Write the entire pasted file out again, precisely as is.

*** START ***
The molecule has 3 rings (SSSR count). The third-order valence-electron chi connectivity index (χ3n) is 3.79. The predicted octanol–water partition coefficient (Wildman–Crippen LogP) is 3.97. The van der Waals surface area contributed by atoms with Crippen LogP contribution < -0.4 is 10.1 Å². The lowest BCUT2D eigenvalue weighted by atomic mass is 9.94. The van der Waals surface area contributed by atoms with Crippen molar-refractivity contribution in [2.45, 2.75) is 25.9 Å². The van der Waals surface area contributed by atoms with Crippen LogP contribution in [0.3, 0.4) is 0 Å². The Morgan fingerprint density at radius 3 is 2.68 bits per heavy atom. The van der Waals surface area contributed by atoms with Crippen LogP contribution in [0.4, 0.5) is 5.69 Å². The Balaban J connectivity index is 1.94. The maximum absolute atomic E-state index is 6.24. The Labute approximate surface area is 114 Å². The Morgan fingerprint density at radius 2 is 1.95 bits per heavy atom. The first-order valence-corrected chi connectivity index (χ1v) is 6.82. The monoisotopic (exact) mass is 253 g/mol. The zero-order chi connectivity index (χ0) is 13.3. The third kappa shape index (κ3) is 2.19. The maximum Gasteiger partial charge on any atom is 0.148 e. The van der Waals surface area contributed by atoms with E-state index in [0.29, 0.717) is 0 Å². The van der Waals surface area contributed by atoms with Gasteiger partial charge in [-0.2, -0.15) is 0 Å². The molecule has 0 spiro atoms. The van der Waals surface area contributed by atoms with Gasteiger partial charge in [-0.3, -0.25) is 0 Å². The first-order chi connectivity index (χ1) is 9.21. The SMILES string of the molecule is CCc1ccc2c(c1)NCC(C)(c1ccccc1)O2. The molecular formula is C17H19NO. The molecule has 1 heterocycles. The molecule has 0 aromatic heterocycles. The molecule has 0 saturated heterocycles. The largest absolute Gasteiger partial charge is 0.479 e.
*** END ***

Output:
The molecule has 3 rings (SSSR count). The third-order valence-electron chi connectivity index (χ3n) is 3.79. The predicted octanol–water partition coefficient (Wildman–Crippen LogP) is 3.97. The van der Waals surface area contributed by atoms with Crippen LogP contribution < -0.4 is 10.1 Å². The lowest BCUT2D eigenvalue weighted by atomic mass is 9.94. The van der Waals surface area contributed by atoms with Crippen molar-refractivity contribution in [2.45, 2.75) is 25.9 Å². The van der Waals surface area contributed by atoms with Crippen LogP contribution in [0.3, 0.4) is 0 Å². The Morgan fingerprint density at radius 3 is 2.68 bits per heavy atom. The van der Waals surface area contributed by atoms with Crippen LogP contribution in [0.4, 0.5) is 5.69 Å². The Balaban J connectivity index is 1.94. The maximum absolute atomic E-state index is 6.24. The Labute approximate surface area is 114 Å². The Morgan fingerprint density at radius 2 is 1.95 bits per heavy atom. The first-order valence-corrected chi connectivity index (χ1v) is 6.82. The monoisotopic (exact) mass is 253 g/mol. The zero-order chi connectivity index (χ0) is 13.3. The third kappa shape index (κ3) is 2.19. The maximum Gasteiger partial charge on any atom is 0.148 e. The van der Waals surface area contributed by atoms with E-state index in [0.29, 0.717) is 0 Å². The van der Waals surface area contributed by atoms with Gasteiger partial charge in [-0.2, -0.15) is 0 Å². The molecule has 0 spiro atoms. The van der Waals surface area contributed by atoms with Gasteiger partial charge in [-0.3, -0.25) is 0 Å². The first-order chi connectivity index (χ1) is 9.21. The SMILES string of the molecule is CCc1ccc2c(c1)NCC(C)(c1ccccc1)O2. The molecular formula is C17H19NO. The molecule has 1 heterocycles. The molecule has 0 aromatic heterocycles. The molecule has 0 saturated heterocycles. The largest absolute Gasteiger partial charge is 0.479 e.